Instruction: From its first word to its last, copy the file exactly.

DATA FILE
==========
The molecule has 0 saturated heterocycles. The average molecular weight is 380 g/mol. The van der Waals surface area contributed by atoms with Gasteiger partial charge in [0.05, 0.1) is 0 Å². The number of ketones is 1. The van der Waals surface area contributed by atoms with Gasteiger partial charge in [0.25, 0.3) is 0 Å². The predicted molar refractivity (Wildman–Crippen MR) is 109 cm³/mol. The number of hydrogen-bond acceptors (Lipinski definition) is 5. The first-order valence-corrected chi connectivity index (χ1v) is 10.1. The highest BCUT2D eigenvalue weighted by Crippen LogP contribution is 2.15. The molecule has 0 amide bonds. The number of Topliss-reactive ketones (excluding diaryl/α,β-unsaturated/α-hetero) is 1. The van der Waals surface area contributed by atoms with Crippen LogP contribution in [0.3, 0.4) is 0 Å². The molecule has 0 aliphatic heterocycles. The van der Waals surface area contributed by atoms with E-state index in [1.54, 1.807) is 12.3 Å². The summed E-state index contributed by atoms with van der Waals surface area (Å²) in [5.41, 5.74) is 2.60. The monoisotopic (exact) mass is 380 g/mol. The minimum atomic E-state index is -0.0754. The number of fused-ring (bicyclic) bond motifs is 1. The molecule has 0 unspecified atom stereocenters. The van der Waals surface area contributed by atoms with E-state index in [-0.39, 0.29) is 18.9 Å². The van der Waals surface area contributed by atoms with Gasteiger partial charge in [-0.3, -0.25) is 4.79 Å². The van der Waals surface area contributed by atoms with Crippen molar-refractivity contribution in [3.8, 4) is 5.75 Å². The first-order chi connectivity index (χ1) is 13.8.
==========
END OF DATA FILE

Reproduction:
The molecule has 0 saturated heterocycles. The average molecular weight is 380 g/mol. The van der Waals surface area contributed by atoms with Gasteiger partial charge in [0.05, 0.1) is 0 Å². The number of ketones is 1. The van der Waals surface area contributed by atoms with Gasteiger partial charge in [0.25, 0.3) is 0 Å². The predicted molar refractivity (Wildman–Crippen MR) is 109 cm³/mol. The number of hydrogen-bond acceptors (Lipinski definition) is 5. The first-order valence-corrected chi connectivity index (χ1v) is 10.1. The highest BCUT2D eigenvalue weighted by Crippen LogP contribution is 2.15. The molecule has 0 amide bonds. The number of Topliss-reactive ketones (excluding diaryl/α,β-unsaturated/α-hetero) is 1. The van der Waals surface area contributed by atoms with Crippen LogP contribution in [0.3, 0.4) is 0 Å². The molecule has 0 aliphatic heterocycles. The van der Waals surface area contributed by atoms with E-state index in [1.54, 1.807) is 12.3 Å². The summed E-state index contributed by atoms with van der Waals surface area (Å²) in [5.41, 5.74) is 2.60. The monoisotopic (exact) mass is 380 g/mol. The minimum atomic E-state index is -0.0754. The number of fused-ring (bicyclic) bond motifs is 1. The molecule has 0 unspecified atom stereocenters. The van der Waals surface area contributed by atoms with E-state index in [-0.39, 0.29) is 18.9 Å². The van der Waals surface area contributed by atoms with Gasteiger partial charge in [-0.3, -0.25) is 4.79 Å². The van der Waals surface area contributed by atoms with Crippen molar-refractivity contribution in [3.8, 4) is 5.75 Å². The first-order chi connectivity index (χ1) is 13.8.